I got more accustomed to my pants-less alter-ego as the activity progressed, but the heat was overbearing, and I was more than happy to take off my head. I had only worn the costume for about 25 minutes in an air conditioned gymnasium, but it was more than enough for me. When we broke for lunch I was soaked in sweat. My shirt and shorts stuck to my body and my hair jutted out wildly in every direction.
Thanks a lot, Giorgio.
Bloggerman drowns in foam
Character development was the focus of the afternoon. To begin, the campers filled out a sheet that provided their character's origin story, and at this point "Giorgio" somehow became "Bloggerman." In short, "Bloggerman" is an affable guy from New York City who doesn't take any guff from anyone. He can give and receive high fives from any distance (telepathically), and he and his eight brothers were raised by four uncles after his parents were killed in a jet-ski accident. He is hyper-competitive as a result of growing up in this male-dominated atmosphere but shy and uncertain among women.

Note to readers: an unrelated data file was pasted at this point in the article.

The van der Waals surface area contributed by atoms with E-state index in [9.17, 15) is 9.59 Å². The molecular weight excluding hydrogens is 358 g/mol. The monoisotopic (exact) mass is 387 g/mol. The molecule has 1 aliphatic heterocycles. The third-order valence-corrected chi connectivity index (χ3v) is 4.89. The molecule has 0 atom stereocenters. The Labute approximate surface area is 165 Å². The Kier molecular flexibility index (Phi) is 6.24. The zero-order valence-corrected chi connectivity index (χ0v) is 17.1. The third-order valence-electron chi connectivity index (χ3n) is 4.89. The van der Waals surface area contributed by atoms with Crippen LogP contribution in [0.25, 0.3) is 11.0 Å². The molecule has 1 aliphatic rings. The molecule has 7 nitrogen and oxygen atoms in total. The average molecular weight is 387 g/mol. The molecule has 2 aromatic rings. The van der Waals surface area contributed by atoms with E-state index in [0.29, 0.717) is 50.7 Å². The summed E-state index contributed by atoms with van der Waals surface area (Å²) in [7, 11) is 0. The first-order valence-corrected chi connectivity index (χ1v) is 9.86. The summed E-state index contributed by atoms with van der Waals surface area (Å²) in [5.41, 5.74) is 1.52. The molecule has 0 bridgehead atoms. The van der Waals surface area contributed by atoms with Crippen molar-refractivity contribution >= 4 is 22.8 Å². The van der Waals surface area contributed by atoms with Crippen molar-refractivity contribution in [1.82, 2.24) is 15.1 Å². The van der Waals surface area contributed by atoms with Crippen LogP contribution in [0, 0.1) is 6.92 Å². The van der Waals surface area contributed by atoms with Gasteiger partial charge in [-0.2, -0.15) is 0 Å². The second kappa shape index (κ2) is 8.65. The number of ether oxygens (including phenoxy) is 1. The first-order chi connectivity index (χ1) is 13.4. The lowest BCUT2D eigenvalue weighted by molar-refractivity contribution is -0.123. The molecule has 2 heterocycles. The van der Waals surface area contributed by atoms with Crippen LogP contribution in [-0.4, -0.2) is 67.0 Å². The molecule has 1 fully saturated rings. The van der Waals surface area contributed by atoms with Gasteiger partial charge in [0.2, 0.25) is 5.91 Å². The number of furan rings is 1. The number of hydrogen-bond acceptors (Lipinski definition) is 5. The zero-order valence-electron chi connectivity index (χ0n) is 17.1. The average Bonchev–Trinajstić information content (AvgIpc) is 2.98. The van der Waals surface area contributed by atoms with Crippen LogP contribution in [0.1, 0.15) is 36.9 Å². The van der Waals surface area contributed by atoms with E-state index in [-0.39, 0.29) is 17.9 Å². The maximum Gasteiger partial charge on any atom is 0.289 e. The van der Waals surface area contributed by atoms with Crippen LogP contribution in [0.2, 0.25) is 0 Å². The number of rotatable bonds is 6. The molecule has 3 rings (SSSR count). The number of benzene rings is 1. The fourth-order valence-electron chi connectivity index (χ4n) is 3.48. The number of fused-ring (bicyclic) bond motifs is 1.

After this developmental session, the campers set about applying the mascot's personality in an "emotions" exercise. Under Blank's leadership, we increased and then dialed down various emotions while standing in front of a wall-length mirror. I spent much of this time getting acquainted with my out-of-alignment face. Every time I wanted to cover my eyes, I put my hands on my mouth instead. Because, you know, that was where my eyes were.
And did I mention how hot it was?
The heat and overall fatigue made the final portion of the afternoon not nearly as much fun as it would seem. The mascot camp crew ventured over to a gymnastics area (traumatizing a terrified young girl in the process) in order jump on the trampolines. This might seem fun, but the lack of vision made it difficult for me to line up my body with the trampoline. After a few mishaps in which I landed on the exterior padding, I retreated to something that was even less fun: a spring loaded jump into a deep pit of soft foam bricks.
Accomplished mascots might use such an area as a safe way to practice front and back flips, but all I could manage was a tentative headless leap. Once submerged in the foam, I found it exceedingly difficult to get out given the general immobility of the "Bloggerman" (né Giorgio) get-up. And on that disappointing note, we called it an afternoon.
One day down, two to go. It's going to be a long couple of days, but I'm looking forward to it. After all, there's nowhere to go but up.
That was Part I of a two-part feature on Benjamin Hill's experience at the Keystone Mascot Camp in Annville, Pa. You can read Part II here.